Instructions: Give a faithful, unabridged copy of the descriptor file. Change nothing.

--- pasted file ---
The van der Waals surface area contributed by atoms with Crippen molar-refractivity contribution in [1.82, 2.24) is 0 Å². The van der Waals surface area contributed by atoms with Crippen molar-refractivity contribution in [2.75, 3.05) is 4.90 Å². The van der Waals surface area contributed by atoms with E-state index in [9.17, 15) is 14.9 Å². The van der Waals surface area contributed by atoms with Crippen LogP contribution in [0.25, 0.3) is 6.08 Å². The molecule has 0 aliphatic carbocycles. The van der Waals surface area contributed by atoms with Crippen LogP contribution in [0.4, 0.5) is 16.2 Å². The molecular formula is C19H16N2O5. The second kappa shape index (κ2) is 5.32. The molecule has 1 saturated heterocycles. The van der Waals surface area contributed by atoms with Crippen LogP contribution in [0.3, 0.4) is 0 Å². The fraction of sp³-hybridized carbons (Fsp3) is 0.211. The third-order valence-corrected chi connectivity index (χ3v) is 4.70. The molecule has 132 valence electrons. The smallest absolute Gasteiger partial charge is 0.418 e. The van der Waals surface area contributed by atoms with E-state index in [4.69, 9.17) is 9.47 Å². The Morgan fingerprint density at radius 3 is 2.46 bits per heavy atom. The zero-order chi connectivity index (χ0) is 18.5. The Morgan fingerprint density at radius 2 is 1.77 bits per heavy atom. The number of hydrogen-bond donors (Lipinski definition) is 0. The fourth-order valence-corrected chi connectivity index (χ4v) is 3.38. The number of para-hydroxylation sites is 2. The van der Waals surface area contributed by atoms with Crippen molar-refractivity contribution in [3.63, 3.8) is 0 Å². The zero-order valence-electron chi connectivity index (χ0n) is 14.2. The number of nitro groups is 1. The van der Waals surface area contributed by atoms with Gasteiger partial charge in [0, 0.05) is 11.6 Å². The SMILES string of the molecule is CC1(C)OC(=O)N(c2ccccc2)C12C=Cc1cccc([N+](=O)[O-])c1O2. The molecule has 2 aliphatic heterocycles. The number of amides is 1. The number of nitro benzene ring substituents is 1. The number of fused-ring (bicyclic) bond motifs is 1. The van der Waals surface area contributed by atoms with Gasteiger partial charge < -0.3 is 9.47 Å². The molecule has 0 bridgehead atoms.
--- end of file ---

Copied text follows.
The van der Waals surface area contributed by atoms with Crippen molar-refractivity contribution in [1.82, 2.24) is 0 Å². The van der Waals surface area contributed by atoms with Crippen molar-refractivity contribution in [2.75, 3.05) is 4.90 Å². The van der Waals surface area contributed by atoms with E-state index in [9.17, 15) is 14.9 Å². The van der Waals surface area contributed by atoms with Crippen LogP contribution in [0.25, 0.3) is 6.08 Å². The molecule has 0 aliphatic carbocycles. The van der Waals surface area contributed by atoms with Crippen LogP contribution in [0.4, 0.5) is 16.2 Å². The molecular formula is C19H16N2O5. The second kappa shape index (κ2) is 5.32. The molecule has 1 saturated heterocycles. The van der Waals surface area contributed by atoms with Crippen LogP contribution in [0.3, 0.4) is 0 Å². The fraction of sp³-hybridized carbons (Fsp3) is 0.211. The third-order valence-corrected chi connectivity index (χ3v) is 4.70. The molecule has 132 valence electrons. The smallest absolute Gasteiger partial charge is 0.418 e. The van der Waals surface area contributed by atoms with E-state index in [4.69, 9.17) is 9.47 Å². The Morgan fingerprint density at radius 3 is 2.46 bits per heavy atom. The zero-order chi connectivity index (χ0) is 18.5. The Morgan fingerprint density at radius 2 is 1.77 bits per heavy atom. The number of hydrogen-bond donors (Lipinski definition) is 0. The fourth-order valence-corrected chi connectivity index (χ4v) is 3.38. The number of para-hydroxylation sites is 2. The van der Waals surface area contributed by atoms with Crippen molar-refractivity contribution in [3.63, 3.8) is 0 Å². The zero-order valence-electron chi connectivity index (χ0n) is 14.2. The number of nitro groups is 1. The van der Waals surface area contributed by atoms with Gasteiger partial charge in [0, 0.05) is 11.6 Å². The SMILES string of the molecule is CC1(C)OC(=O)N(c2ccccc2)C12C=Cc1cccc([N+](=O)[O-])c1O2. The molecule has 2 aliphatic heterocycles. The number of amides is 1. The number of nitro benzene ring substituents is 1. The number of fused-ring (bicyclic) bond motifs is 1. The van der Waals surface area contributed by atoms with Gasteiger partial charge < -0.3 is 9.47 Å². The molecule has 0 bridgehead atoms.